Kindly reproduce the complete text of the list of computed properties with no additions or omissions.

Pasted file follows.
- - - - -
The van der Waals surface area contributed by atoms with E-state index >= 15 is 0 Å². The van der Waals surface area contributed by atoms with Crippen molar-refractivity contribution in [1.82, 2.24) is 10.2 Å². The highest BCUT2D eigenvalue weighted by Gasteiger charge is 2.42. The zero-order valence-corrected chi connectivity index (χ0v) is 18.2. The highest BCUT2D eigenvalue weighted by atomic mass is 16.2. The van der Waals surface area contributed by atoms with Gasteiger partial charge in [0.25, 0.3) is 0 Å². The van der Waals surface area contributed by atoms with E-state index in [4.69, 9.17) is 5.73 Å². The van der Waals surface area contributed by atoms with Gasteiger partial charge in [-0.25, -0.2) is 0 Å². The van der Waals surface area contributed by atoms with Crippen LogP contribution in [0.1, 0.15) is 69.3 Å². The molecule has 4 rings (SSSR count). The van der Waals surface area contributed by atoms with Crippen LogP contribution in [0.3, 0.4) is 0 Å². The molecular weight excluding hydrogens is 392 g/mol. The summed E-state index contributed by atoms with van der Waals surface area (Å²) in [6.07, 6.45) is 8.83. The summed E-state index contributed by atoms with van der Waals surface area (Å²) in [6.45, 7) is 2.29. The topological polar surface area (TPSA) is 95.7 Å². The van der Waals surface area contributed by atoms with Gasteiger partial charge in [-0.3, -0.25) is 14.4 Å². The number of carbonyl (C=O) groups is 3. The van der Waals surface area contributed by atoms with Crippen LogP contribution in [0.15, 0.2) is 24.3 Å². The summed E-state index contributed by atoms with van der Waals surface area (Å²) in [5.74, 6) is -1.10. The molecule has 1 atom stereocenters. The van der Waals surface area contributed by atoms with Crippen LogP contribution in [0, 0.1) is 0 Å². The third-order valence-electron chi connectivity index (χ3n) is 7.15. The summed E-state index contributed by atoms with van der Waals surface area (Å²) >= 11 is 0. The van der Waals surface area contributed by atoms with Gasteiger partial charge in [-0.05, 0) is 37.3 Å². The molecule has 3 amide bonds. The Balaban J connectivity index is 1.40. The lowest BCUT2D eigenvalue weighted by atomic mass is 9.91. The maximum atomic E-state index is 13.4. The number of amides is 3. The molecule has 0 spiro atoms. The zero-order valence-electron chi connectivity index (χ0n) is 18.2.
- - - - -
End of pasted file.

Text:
The van der Waals surface area contributed by atoms with E-state index >= 15 is 0 Å². The van der Waals surface area contributed by atoms with Crippen molar-refractivity contribution in [1.82, 2.24) is 10.2 Å². The highest BCUT2D eigenvalue weighted by Gasteiger charge is 2.42. The zero-order valence-corrected chi connectivity index (χ0v) is 18.2. The highest BCUT2D eigenvalue weighted by atomic mass is 16.2. The van der Waals surface area contributed by atoms with Gasteiger partial charge in [0.25, 0.3) is 0 Å². The van der Waals surface area contributed by atoms with E-state index in [4.69, 9.17) is 5.73 Å². The van der Waals surface area contributed by atoms with Gasteiger partial charge in [-0.25, -0.2) is 0 Å². The van der Waals surface area contributed by atoms with Crippen LogP contribution in [0.1, 0.15) is 69.3 Å². The molecule has 4 rings (SSSR count). The van der Waals surface area contributed by atoms with Crippen LogP contribution in [0.3, 0.4) is 0 Å². The molecular weight excluding hydrogens is 392 g/mol. The summed E-state index contributed by atoms with van der Waals surface area (Å²) in [6.07, 6.45) is 8.83. The summed E-state index contributed by atoms with van der Waals surface area (Å²) in [6.45, 7) is 2.29. The topological polar surface area (TPSA) is 95.7 Å². The van der Waals surface area contributed by atoms with Gasteiger partial charge in [-0.3, -0.25) is 14.4 Å². The number of carbonyl (C=O) groups is 3. The van der Waals surface area contributed by atoms with Crippen LogP contribution in [0.15, 0.2) is 24.3 Å². The summed E-state index contributed by atoms with van der Waals surface area (Å²) in [5.74, 6) is -1.10. The molecule has 1 atom stereocenters. The van der Waals surface area contributed by atoms with Crippen LogP contribution in [0, 0.1) is 0 Å². The third-order valence-electron chi connectivity index (χ3n) is 7.15. The summed E-state index contributed by atoms with van der Waals surface area (Å²) >= 11 is 0. The van der Waals surface area contributed by atoms with Gasteiger partial charge in [-0.05, 0) is 37.3 Å². The molecule has 3 amide bonds. The Balaban J connectivity index is 1.40. The lowest BCUT2D eigenvalue weighted by atomic mass is 9.91. The maximum atomic E-state index is 13.4. The number of amides is 3. The molecule has 0 spiro atoms. The zero-order valence-electron chi connectivity index (χ0n) is 18.2.